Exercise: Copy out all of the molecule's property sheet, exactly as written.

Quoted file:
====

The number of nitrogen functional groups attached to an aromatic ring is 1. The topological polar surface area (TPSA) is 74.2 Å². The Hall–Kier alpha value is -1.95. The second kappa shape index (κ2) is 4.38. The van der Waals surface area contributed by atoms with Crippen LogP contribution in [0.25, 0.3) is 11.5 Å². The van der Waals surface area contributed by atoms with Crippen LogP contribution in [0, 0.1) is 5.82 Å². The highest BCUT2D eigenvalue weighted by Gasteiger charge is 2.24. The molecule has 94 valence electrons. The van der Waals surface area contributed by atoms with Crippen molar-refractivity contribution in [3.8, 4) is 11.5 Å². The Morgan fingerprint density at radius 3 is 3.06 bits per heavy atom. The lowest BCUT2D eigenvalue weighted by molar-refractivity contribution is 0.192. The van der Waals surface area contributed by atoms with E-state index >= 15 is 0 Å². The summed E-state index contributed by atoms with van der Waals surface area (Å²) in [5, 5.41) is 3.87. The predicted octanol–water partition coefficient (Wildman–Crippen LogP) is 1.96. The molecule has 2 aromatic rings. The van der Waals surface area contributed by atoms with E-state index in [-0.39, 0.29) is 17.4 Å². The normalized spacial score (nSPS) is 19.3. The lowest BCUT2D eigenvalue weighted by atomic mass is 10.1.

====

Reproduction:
The number of nitrogen functional groups attached to an aromatic ring is 1. The topological polar surface area (TPSA) is 74.2 Å². The Hall–Kier alpha value is -1.95. The second kappa shape index (κ2) is 4.38. The van der Waals surface area contributed by atoms with Crippen LogP contribution in [0.25, 0.3) is 11.5 Å². The van der Waals surface area contributed by atoms with Crippen LogP contribution in [0, 0.1) is 5.82 Å². The highest BCUT2D eigenvalue weighted by Gasteiger charge is 2.24. The molecule has 94 valence electrons. The van der Waals surface area contributed by atoms with Crippen molar-refractivity contribution in [3.8, 4) is 11.5 Å². The Morgan fingerprint density at radius 3 is 3.06 bits per heavy atom. The lowest BCUT2D eigenvalue weighted by molar-refractivity contribution is 0.192. The van der Waals surface area contributed by atoms with E-state index >= 15 is 0 Å². The summed E-state index contributed by atoms with van der Waals surface area (Å²) in [5, 5.41) is 3.87. The predicted octanol–water partition coefficient (Wildman–Crippen LogP) is 1.96. The molecule has 2 aromatic rings. The van der Waals surface area contributed by atoms with E-state index in [-0.39, 0.29) is 17.4 Å². The normalized spacial score (nSPS) is 19.3. The lowest BCUT2D eigenvalue weighted by atomic mass is 10.1.